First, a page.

The UK risks “crashing out” of 40 trade agreements spanning five continents in the event of a no-deal Brexit, a business organisation has warned.
The CBI said there were “hugely damaging implications” for the UK if it had to leave trade deals it has through its membership of the European Union.
It said many firms did not know relationships with customers “across the globe” were at risk from a no-deal.
The government said it was “seeking continuity” for free trade deals.
There are 40 existing EU free trade agreements covering more than 70 countries and accounting for about 11% of the UK’s total trade, according to the government.
EU members benefit from arrangements with South Korea, Mexico, Canada and many more.
However, CBI said these were under threat in the event of a an “accidental” no-deal Brexit, which it warned was becoming “more likely”.
“If the UK leaves the EU without a deal, we could cease overnight to enjoy the benefits of tariff-free trade with, and preferential access to, markets of fundamental importance for British products and services, from Japan to Turkey,” said CBI president John Allan.
“Many British firms are unaware that it’s not just their relationships with EU customers at risk from a no-deal Brexit, but relationships across the globe.
“Individual businesses in every corner of the UK that trade with markets outside Europe would have tariffs worth hundreds of millions of pounds slapped on them instantaneously,” he added.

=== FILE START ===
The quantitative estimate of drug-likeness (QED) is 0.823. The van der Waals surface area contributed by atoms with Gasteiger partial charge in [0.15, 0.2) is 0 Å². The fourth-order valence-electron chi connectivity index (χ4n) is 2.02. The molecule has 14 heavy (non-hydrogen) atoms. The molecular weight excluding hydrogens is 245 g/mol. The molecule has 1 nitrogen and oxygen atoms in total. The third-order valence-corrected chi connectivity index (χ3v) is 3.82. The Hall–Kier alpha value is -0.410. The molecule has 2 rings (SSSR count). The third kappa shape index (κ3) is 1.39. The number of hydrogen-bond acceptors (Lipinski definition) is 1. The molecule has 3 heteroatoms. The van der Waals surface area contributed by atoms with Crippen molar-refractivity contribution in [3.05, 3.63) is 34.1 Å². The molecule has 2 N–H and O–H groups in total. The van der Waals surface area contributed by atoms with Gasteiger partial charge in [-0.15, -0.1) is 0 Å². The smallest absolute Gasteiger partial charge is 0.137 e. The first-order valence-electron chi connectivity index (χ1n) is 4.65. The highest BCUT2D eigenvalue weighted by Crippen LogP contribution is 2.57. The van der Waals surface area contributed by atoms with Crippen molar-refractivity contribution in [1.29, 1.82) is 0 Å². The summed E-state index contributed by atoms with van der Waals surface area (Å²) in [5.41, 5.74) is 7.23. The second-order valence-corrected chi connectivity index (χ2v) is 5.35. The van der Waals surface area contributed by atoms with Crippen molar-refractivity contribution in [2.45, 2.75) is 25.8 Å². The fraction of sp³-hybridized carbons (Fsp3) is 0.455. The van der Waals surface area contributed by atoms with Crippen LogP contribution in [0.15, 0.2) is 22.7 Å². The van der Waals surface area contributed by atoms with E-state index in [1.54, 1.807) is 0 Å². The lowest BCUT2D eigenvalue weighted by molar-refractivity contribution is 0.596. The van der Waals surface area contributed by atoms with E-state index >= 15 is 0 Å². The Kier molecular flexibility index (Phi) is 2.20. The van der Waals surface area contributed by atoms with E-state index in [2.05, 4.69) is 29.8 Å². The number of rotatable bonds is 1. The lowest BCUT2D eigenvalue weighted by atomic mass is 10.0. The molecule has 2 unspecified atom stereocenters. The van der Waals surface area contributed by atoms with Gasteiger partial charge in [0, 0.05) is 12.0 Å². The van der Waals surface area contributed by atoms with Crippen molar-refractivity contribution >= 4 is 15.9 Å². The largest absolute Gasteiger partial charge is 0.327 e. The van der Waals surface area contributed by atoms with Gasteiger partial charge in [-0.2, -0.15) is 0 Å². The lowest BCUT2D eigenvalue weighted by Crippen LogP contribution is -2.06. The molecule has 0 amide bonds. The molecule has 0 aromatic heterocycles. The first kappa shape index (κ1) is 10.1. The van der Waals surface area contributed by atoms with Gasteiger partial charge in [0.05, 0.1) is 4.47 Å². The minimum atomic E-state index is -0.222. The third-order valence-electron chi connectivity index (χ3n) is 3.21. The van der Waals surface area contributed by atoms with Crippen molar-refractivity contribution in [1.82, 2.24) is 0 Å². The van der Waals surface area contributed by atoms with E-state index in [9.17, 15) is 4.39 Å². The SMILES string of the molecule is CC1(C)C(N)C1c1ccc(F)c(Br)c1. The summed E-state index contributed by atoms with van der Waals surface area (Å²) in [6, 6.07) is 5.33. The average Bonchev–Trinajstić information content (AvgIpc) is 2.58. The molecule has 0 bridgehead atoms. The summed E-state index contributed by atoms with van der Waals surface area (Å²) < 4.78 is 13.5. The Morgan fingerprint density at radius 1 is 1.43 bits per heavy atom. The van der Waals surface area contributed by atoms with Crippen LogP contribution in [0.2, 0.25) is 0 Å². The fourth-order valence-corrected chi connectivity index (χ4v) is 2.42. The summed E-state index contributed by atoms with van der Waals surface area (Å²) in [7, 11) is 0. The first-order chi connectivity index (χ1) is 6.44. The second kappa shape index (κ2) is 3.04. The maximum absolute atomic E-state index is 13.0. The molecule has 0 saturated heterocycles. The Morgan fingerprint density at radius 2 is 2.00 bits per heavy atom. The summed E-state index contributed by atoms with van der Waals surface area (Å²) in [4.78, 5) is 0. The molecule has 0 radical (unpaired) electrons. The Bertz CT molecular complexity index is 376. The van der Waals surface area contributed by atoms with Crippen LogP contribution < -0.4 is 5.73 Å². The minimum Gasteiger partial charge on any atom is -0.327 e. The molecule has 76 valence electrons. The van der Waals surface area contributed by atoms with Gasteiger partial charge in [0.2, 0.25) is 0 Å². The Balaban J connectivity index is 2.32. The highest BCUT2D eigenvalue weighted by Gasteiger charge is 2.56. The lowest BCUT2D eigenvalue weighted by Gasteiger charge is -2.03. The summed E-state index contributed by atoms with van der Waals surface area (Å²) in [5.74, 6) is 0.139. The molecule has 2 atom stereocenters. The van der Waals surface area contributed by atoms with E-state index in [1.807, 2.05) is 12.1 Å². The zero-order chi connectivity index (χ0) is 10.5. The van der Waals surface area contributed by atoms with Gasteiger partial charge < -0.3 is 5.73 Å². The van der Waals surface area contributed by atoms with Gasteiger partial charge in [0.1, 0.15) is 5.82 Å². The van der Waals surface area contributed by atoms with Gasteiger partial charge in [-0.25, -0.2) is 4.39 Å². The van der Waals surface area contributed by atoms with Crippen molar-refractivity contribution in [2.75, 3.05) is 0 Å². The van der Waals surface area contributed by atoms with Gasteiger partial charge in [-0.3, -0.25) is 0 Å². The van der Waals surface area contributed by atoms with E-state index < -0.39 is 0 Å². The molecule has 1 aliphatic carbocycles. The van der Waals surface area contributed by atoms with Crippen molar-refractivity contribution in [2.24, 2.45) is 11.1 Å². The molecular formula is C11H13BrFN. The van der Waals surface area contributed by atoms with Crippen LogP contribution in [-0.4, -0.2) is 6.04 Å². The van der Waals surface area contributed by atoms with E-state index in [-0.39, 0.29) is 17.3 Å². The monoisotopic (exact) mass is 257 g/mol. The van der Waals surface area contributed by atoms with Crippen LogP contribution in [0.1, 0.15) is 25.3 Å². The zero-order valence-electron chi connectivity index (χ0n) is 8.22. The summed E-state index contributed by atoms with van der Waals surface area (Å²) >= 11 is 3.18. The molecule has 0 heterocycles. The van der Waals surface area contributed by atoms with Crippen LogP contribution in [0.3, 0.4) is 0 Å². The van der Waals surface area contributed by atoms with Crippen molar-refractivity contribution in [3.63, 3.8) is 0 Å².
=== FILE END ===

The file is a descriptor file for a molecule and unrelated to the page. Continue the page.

He said this “looming danger” had been widely overlooked and was “yet another reason” why a no-deal was not an option for the UK economy.
‘Ready to go’
In a statement, the Department for International Trade said: “Our priority is to avoid disruption to our global trading relationships as we leave the European Union and we are seeking continuity for existing free trade agreements.
“We will continue to engage with all our trading partners and businesses should continue to plan for a range of Brexit scenarios, including no-deal.”
Last year, the government said it wanted to replicate the EU’s trade agreements “as far as possible” and have them ready to go immediately in the event of a no-deal Brexit.
But last month, International Trade Minister George Hollingbery told the Commons: “There are no deals yet that have been actually signed.”
However, the minister added that he was confident “the majority of those will be in place by 29 March”.